• Steve Stubbs

      To continue – actually thinking about it, this is just a compulsory version of the YTS scheme of old, when significant numbers of jobs were declared redundant and then replaced by YTS people. Or is it in fact WORKFARE by another name?

      • BillFrancisOConnor

        What do you suggest? Follow Dave, George and their pals and leave them to rot on the dole, destroy their hope and ambition and generate another cycle of worklessness?

        • Steve Stubbs

          Of course not. You do not reinforce failure. I would start with setting a realistic minimum wage, and then removing benefits for failure to take a minimum waged job within sensible travelling distance, say a radius of 2 miles via the shortest practicable route,. We have got to remove the incentive to sit on your jack watching Jeremy Kyle as a lifestyle. At the same time stop unskilled immigration from outside the EU. Also set the tax threshold at the minimum wage level for a 38 hour week annualised and absorb NI into tax. I emphasise start. – I could go on.

          • treborc1

            Threat of sanction are for the middle class to let them know no need to vote Tory you can vote labour we will hammer down on them.

            Reeves has stated she thinks that the private sector will take the most of the 50,000 people who will be offered these jobs over the five year period that’s just ten thousand a year, that’s a bloody drop in the ocean.

            Band wagons again try and out do the Tories.

          • AT42

            We have got to remove the incentive to sit on your jack watching Jeremy Kyle as a lifestyle.

            I hate it when my party goes along with this agenda. Most people are desperate for work! Recently a coffee bar (I think it was Costa) advertised a few jobs – they got nearly 2000 applications!

            Calling it Compulsory makes me think that our leadership has fallen for the stories about ‘skivers and scroungers’. It may be of course that they actually know that these jobs are not much use and anyway they’ll be sacked as soon as the year is up so new free(to employers) labour can be taken up. people out of overpriced

            To be credible Labour needs to be far bolder and far more innovative.

            Furthermore if we stop paying ATOS and co, and use the money to build houses we create jobs and get people out of expensive private lets. This is turn will save millions in housing benefit.

            Oh and yes reverse the tax cut for the rich, so what if they leave the country? (most probably won’t anyway) You can be sure that the money they saved in taxes mostly didn’t stay in this country anyway. Any relief given to the poor gets spent in this country which again is positive for the economy.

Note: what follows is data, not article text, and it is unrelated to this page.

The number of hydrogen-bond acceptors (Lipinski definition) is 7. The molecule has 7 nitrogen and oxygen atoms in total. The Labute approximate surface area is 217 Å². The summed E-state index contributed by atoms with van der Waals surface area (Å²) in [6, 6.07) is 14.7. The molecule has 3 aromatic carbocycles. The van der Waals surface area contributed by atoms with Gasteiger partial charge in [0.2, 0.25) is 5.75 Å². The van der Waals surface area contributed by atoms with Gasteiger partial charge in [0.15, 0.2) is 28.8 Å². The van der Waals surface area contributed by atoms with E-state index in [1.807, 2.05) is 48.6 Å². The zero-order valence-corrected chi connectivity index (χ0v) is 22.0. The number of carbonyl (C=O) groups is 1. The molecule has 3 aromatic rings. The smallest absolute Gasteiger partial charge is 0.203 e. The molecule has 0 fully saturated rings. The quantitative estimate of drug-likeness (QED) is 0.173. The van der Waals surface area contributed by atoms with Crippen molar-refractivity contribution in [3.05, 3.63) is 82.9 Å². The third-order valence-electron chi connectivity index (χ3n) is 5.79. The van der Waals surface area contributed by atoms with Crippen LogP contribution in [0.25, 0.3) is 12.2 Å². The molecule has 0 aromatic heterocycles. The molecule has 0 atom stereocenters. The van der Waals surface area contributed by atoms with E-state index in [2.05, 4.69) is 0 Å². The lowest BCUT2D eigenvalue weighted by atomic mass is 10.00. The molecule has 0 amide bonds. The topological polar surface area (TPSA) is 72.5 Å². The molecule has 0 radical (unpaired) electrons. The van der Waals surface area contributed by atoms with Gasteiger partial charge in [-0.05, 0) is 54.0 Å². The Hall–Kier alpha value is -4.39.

In a just society an economy is run for the benefit of the majority (i.e.ordinary people). This economy is run to benefit the rich the very people who have more than enough already.

            Oh and in 1945 we were in a far worse situation than we are now – look what we did then!

          • Steve Stubbs

            Of course most people are desperate for work. I am not suggesting otherwise, but there are those who are prepared to play the system and not work through choice (see my reply to BillFrancisOConnor). There may not be a huge number but one is too many. I can name 5 offhand. So nationally there must be thousands. If a system is capable of being abused, someone will abuse it, whether we are talking benefits or tax.

            Disclaimer – I have never drawn any benefits other than family allowance when the kids were little and my pension now. I was never unemployed during my whole working life and paid my taxes.. So watching scum playing the system really gets up my nose.

          • BillFrancisOConnor

            ‘We have got to remove the incentive to sit on your jack watching Jeremy Kyle as a lifestyle’.

            Nothing like a bit of stereotyping to debase the argument.

            What you have repeated here is a great big fat Daily Mail/IDS myth.

          • Steve Stubbs

            Well I don’t read the Mail (if I wanted a comic I would probably get the Mirror) but I can name at least 5 ‘myths’ that I know who will not work and would rather draw benefits.

            I am not suggesting and have not suggested that they are a majority, but if I can name 5 I reckon the posters on this website could name at least three figures worth between us.